Abstract and Keywords
There seem to be basically two different ways of managing this problematic—one which relies on the principle of promoting “knowledge base similarity,” and a second one that favors the principle of promoting “well-connectedness of knowledge bases.” This article starts by outlining these approaches and argues that the latter one, which is associated with the idea of understanding projects as “knowledge-collectivities”, provides a fruitful point of departure for thinking about knowledge integration in many project settings. Second, it introduces a contingency framework to show how this general approach would cover a variety of knowledge integration modes and project management contexts. Third, it illustrates part of this contingency framework empirically using excerpts from two case studies taken from the literature, a mobile telephone project and a drug development project. Fourth, it specifically addresses the project management features and propose that traditional concerns regarding project goals, the view of deviations, etc. should be seen as being intertwined with the issue of knowledge integration. Finally, it suggests that continued research efforts should be devoted to advancing our ability to match a set of congruent knowledge integration and project management features to the demands of specific project contexts.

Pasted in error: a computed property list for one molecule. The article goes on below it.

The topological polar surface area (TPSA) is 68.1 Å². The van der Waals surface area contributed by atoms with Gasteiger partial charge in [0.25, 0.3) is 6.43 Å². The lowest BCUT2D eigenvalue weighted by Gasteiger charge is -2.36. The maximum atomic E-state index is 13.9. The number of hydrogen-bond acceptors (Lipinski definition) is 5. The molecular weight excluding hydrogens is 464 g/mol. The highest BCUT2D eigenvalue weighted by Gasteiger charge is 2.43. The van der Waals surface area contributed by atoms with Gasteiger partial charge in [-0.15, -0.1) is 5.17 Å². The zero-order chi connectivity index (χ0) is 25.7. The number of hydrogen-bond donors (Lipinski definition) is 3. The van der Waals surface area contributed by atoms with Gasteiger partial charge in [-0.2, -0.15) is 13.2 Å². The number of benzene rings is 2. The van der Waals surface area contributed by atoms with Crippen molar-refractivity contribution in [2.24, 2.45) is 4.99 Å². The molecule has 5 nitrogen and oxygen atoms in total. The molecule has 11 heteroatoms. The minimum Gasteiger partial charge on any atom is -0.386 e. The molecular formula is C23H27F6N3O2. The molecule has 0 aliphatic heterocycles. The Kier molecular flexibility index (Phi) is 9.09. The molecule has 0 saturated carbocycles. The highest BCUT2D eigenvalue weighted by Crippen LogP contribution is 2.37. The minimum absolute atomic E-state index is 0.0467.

Access to the complete content on Oxford Handbooks Online requires a subscription or purchase. Public users are able to search the site and view the abstracts and keywords for each book and chapter without a subscription.
If you have purchased a print title that contains an access token, please see the token for information about how to register your code.